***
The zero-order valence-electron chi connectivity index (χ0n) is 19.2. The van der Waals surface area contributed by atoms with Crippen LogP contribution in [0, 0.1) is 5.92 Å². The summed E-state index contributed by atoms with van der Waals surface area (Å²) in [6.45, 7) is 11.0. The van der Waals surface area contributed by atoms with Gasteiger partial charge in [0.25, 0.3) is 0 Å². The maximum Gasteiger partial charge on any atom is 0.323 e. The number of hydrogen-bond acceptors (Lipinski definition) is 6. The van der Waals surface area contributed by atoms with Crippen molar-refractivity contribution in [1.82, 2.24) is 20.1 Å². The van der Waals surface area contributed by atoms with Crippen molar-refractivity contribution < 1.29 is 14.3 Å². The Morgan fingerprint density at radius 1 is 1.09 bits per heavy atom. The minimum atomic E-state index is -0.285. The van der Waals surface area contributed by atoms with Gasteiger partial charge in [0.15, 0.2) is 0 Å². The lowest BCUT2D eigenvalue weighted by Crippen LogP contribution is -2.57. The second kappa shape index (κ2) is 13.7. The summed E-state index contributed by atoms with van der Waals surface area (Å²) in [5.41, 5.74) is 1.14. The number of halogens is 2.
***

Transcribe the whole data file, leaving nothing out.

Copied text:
The zero-order valence-electron chi connectivity index (χ0n) is 19.2. The van der Waals surface area contributed by atoms with Crippen LogP contribution in [0, 0.1) is 5.92 Å². The summed E-state index contributed by atoms with van der Waals surface area (Å²) in [6.45, 7) is 11.0. The van der Waals surface area contributed by atoms with Gasteiger partial charge in [0.25, 0.3) is 0 Å². The maximum Gasteiger partial charge on any atom is 0.323 e. The number of hydrogen-bond acceptors (Lipinski definition) is 6. The van der Waals surface area contributed by atoms with Crippen molar-refractivity contribution in [1.82, 2.24) is 20.1 Å². The van der Waals surface area contributed by atoms with Crippen molar-refractivity contribution < 1.29 is 14.3 Å². The Morgan fingerprint density at radius 1 is 1.09 bits per heavy atom. The minimum atomic E-state index is -0.285. The van der Waals surface area contributed by atoms with Gasteiger partial charge in [0.15, 0.2) is 0 Å². The lowest BCUT2D eigenvalue weighted by Crippen LogP contribution is -2.57. The second kappa shape index (κ2) is 13.7. The summed E-state index contributed by atoms with van der Waals surface area (Å²) in [5.41, 5.74) is 1.14. The number of halogens is 2.